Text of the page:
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Grayland, George (1856–1939)

The late Mr. George Grayland, who died at the residence of his son (Mr. Frank Grayland), at Terang, on Thursday, was a Camperdown native, born at Old Timboon on December 12, 1856, and thus was in his eighty-third year.

The history of the Grayland family is an interesting one. Australia had a special lure for the more adventurous spirits of the gentry of the Old Country even as far back as 100 and more years ago. One of these was a Mr. Hamilton, who came out to the Antipodes in 1840, accompanied by two employees, one of whom was Mr. Charles Grayland, father of the late Mr. Charles J. Grayland, of Cobden, who died recently, aged 89 years, and of the late Mr George Grayland, 82 years, who as stated above, passed away last Thursday. Hamilton and his two men landed at Adelaide 99 years ago, and journeyed from there to the Goulburn Valley, in Victoria, by bullock drays. After four years Hamilton, still accompanied by Grayland and Spalls (the other man), came south, and took over Yallock station, between Garvoc and Warrnambool, from a man named Brown.

After seven years farming wheat, oats and potatoes on this property they ran into Black Thursday (February 6, 1851), probably the worst experience of its kind ever known in Australia. With bush fires all over Victoria, great loss of life eventuated. Next year Grayland shifted to Old Timboon, where several of his family were born, including Mr. George Grayland.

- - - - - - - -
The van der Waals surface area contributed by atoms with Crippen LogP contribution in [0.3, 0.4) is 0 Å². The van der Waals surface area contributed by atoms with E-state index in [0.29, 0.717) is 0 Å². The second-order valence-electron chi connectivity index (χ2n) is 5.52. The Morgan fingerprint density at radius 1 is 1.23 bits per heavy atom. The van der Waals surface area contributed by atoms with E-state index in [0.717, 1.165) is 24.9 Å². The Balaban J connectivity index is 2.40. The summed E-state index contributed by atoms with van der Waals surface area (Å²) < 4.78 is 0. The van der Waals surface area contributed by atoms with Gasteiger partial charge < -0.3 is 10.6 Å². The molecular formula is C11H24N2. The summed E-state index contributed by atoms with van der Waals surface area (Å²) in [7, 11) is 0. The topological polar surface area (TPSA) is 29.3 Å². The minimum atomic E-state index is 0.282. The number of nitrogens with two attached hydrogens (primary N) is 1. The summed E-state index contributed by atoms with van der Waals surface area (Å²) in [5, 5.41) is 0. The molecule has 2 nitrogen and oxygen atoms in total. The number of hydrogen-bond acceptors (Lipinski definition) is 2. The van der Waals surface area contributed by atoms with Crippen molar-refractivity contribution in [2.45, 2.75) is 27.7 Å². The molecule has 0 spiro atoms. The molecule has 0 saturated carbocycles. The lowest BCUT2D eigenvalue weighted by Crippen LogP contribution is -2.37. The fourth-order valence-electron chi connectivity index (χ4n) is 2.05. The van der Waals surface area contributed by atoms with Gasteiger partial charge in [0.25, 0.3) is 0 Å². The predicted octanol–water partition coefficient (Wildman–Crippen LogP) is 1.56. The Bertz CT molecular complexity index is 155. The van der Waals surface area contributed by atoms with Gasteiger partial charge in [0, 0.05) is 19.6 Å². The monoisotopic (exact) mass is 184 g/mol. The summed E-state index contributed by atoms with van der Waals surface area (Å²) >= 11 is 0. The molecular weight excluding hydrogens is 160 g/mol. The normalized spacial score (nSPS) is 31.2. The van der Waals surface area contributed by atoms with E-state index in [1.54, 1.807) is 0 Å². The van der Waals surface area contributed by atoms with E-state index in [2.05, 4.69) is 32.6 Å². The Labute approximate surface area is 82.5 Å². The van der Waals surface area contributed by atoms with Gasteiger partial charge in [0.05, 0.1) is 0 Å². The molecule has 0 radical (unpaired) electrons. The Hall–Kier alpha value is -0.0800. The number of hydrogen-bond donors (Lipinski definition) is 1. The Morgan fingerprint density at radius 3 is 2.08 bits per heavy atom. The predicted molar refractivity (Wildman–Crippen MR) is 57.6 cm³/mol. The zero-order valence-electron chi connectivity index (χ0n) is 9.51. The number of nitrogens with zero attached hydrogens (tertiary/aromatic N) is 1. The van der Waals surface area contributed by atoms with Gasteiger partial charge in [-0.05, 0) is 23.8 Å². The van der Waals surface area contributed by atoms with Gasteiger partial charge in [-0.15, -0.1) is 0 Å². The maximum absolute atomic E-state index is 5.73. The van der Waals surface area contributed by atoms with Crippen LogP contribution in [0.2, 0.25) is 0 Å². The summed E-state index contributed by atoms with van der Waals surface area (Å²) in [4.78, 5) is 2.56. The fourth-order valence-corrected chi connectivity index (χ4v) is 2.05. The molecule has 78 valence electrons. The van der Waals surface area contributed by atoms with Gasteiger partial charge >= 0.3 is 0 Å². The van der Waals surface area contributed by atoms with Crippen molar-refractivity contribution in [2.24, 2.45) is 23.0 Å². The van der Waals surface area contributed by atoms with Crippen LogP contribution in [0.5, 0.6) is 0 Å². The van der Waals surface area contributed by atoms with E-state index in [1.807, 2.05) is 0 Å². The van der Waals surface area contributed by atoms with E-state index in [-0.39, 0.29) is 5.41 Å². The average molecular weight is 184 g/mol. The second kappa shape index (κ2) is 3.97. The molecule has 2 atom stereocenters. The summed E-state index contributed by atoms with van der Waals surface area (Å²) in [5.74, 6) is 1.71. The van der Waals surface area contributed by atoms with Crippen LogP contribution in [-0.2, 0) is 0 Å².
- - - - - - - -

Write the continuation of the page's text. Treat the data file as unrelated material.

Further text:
The late Mr. George Grayland did his early schooling at the Camperdown school, having to tramp the distance of two miles each way, when only six years of age, and finished his education at the Dixie school, to where the family had gone to live. The Graylands marked another stone in their life's history, when 74 years ago they went to Cobden, or Lovely Banks as it was then known, and started dairying at "Muryon," a dairy on Dr. Curdie's property. Cheese-making and breeding Berkshire pigs was the principal calling, and shooting kangaroos and other game the favourite sport.

When Mr. George Grayland reached manhood he changed from dairying to bullock driving. He bought ten span of bullocks at a cost of £150 and securing a waggon, went in for log-hauling in the Heytesbury forest for Messrs. McCree and Fullarton, who had a timber yard at the rear of the present Union Bank, in Camperdown. Afterwards he travelled all over Victoria, including Gippsland, with his bullocks.

For several years past Mr. Grayland had lived a retired life in Camperdown, and was a constant attender of the sale rings where he had an afternoon of handshaking with country friends and others. His wife pre-deceased him.

They had a family of four sons and four daughters, the latter being the late Mrs. Wm. Axford (Camperdown), Mrs. Beard (Terang), Mrs. C. McGillivray (Melbourne) and Mrs. L. Roberts (N.S.W.). Three of the four sons went to the Great War. Stanley, a Gallipoli veteran, returned, but Leslie and Charles paid the supreme sacrifice on the fields of France. The fourth son, Frank, is a resident of Terang.

Original publication

Additional Resources

  • interview, Camperdown Chronicle (Vic), 4 August 1932, p 4

Citation details

'Grayland, George (1856–1939)', Obituaries Australia, National Centre of Biography, Australian National University, http://oa.anu.edu.au/obituary/grayland-george-14686/text25825, accessed 13 November 2019.

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